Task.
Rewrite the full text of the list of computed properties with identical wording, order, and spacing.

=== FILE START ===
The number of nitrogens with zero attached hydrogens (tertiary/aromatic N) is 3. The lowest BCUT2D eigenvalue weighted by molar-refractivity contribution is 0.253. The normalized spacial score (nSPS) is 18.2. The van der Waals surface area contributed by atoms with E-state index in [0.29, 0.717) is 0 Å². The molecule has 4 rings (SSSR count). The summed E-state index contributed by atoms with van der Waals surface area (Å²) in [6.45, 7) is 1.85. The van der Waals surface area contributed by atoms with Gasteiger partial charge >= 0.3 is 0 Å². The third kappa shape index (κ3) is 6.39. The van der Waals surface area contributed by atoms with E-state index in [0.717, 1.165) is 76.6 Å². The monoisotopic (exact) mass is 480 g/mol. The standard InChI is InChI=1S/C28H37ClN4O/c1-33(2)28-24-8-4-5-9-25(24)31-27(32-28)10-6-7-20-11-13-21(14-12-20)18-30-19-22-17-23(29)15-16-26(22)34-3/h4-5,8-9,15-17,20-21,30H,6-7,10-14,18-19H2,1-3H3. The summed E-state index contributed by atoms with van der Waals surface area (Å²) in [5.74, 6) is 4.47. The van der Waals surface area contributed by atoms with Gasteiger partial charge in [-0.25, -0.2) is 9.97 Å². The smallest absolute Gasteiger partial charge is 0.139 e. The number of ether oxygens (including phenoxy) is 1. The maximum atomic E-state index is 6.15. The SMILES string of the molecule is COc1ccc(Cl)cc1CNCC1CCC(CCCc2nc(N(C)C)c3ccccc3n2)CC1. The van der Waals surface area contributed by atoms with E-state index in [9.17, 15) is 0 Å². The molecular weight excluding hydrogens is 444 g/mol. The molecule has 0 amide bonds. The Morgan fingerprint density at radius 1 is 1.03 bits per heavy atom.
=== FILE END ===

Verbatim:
The number of nitrogens with zero attached hydrogens (tertiary/aromatic N) is 3. The lowest BCUT2D eigenvalue weighted by molar-refractivity contribution is 0.253. The normalized spacial score (nSPS) is 18.2. The van der Waals surface area contributed by atoms with E-state index in [0.29, 0.717) is 0 Å². The molecule has 4 rings (SSSR count). The summed E-state index contributed by atoms with van der Waals surface area (Å²) in [6.45, 7) is 1.85. The van der Waals surface area contributed by atoms with Gasteiger partial charge >= 0.3 is 0 Å². The third kappa shape index (κ3) is 6.39. The van der Waals surface area contributed by atoms with E-state index in [0.717, 1.165) is 76.6 Å². The monoisotopic (exact) mass is 480 g/mol. The standard InChI is InChI=1S/C28H37ClN4O/c1-33(2)28-24-8-4-5-9-25(24)31-27(32-28)10-6-7-20-11-13-21(14-12-20)18-30-19-22-17-23(29)15-16-26(22)34-3/h4-5,8-9,15-17,20-21,30H,6-7,10-14,18-19H2,1-3H3. The summed E-state index contributed by atoms with van der Waals surface area (Å²) in [5.74, 6) is 4.47. The van der Waals surface area contributed by atoms with Gasteiger partial charge in [-0.25, -0.2) is 9.97 Å². The smallest absolute Gasteiger partial charge is 0.139 e. The number of ether oxygens (including phenoxy) is 1. The maximum atomic E-state index is 6.15. The SMILES string of the molecule is COc1ccc(Cl)cc1CNCC1CCC(CCCc2nc(N(C)C)c3ccccc3n2)CC1. The van der Waals surface area contributed by atoms with E-state index in [9.17, 15) is 0 Å². The molecular weight excluding hydrogens is 444 g/mol. The molecule has 0 amide bonds. The Morgan fingerprint density at radius 1 is 1.03 bits per heavy atom.